I watched the WWDC video, got excited, fired up my existing Objective-C project, added a Swift file, clicked “Yes” when Xcode helpfully offered to create a Bridging Header for me, and then watched helplessly as Xcode crashed. After crashing Xcode two or three times, I gave up, and added the bridging header myself, but how?
1. Add a header file to your project, named [MyProjectName]-Bridging-Header.h. This will be the single header file where you import any Objective-C code you want your Swift code to have access to.
2. In your project build settings, find Swift Compiler – Code Generation, and next to Objective-C Bridging Header add the path to your bridging header file, from the project’s root folder. So it could by MyProject/MyProject-Bridging-Header.h or simply MyProject-Bridging-Header.h if the file lives in the project root folder.
You only need one Bridging Header. Add your #import statements to this file, and your classes will now be available in your Swift code without any extra import statements.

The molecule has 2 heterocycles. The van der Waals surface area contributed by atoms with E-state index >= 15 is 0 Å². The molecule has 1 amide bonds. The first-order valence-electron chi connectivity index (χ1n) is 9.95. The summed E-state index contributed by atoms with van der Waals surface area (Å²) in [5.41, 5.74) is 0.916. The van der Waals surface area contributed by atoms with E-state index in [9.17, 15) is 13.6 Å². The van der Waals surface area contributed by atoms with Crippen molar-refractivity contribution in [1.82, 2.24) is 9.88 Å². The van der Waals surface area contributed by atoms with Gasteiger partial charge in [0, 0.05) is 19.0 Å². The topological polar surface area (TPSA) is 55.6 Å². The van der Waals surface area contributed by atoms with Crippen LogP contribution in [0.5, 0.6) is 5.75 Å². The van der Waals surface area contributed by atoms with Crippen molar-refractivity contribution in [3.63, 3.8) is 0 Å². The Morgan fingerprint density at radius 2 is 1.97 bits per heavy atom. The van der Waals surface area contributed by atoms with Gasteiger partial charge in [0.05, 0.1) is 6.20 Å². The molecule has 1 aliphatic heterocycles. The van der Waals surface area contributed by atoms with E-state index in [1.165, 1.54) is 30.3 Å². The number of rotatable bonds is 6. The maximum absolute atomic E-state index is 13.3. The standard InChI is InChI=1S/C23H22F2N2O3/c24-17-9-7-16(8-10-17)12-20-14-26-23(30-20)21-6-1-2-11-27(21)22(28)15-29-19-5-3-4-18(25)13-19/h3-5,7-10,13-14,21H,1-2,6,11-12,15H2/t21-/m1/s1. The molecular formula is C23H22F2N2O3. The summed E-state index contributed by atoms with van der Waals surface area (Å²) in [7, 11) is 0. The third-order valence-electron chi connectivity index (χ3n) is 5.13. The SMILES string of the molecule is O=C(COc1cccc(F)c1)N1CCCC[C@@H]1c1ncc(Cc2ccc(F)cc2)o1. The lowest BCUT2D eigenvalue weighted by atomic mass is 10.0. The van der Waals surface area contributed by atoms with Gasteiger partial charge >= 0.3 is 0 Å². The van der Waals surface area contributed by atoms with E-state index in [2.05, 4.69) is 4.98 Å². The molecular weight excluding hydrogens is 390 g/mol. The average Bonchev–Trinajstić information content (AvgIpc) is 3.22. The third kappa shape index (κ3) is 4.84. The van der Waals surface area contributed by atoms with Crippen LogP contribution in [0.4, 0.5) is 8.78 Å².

I’ve had an on-again off-again relationship with blogging. I started with a generic “me” blog, then moved on to more focused topics. A Paris trip blog, a blog together with my wife about our baby, a very short lived gardening blog, and now that I’m going to be writing software again (this time full-time solo), I thought it was time to try once again. I’m not looking for an audience. Just a place to post some thoughts and to have an online home for my personal software career.
I’m getting back to coding after 3 years off, though I did start a project in 2008 which I worked on part-time for a few months. It is that project I will be picking up on in the next couple weeks. It’s called Turmeric (for now), and it’s a recipe/meal planning application for the Mac.
I just finished upgrading my computer to Snow Leopard, and I’m downloading the fat 2.5 GB iPhone SDK as I write this. I’ll be jumping into some Cocoa refresher tutorials and some iPhone tutorials on Tuesday.
Here I go!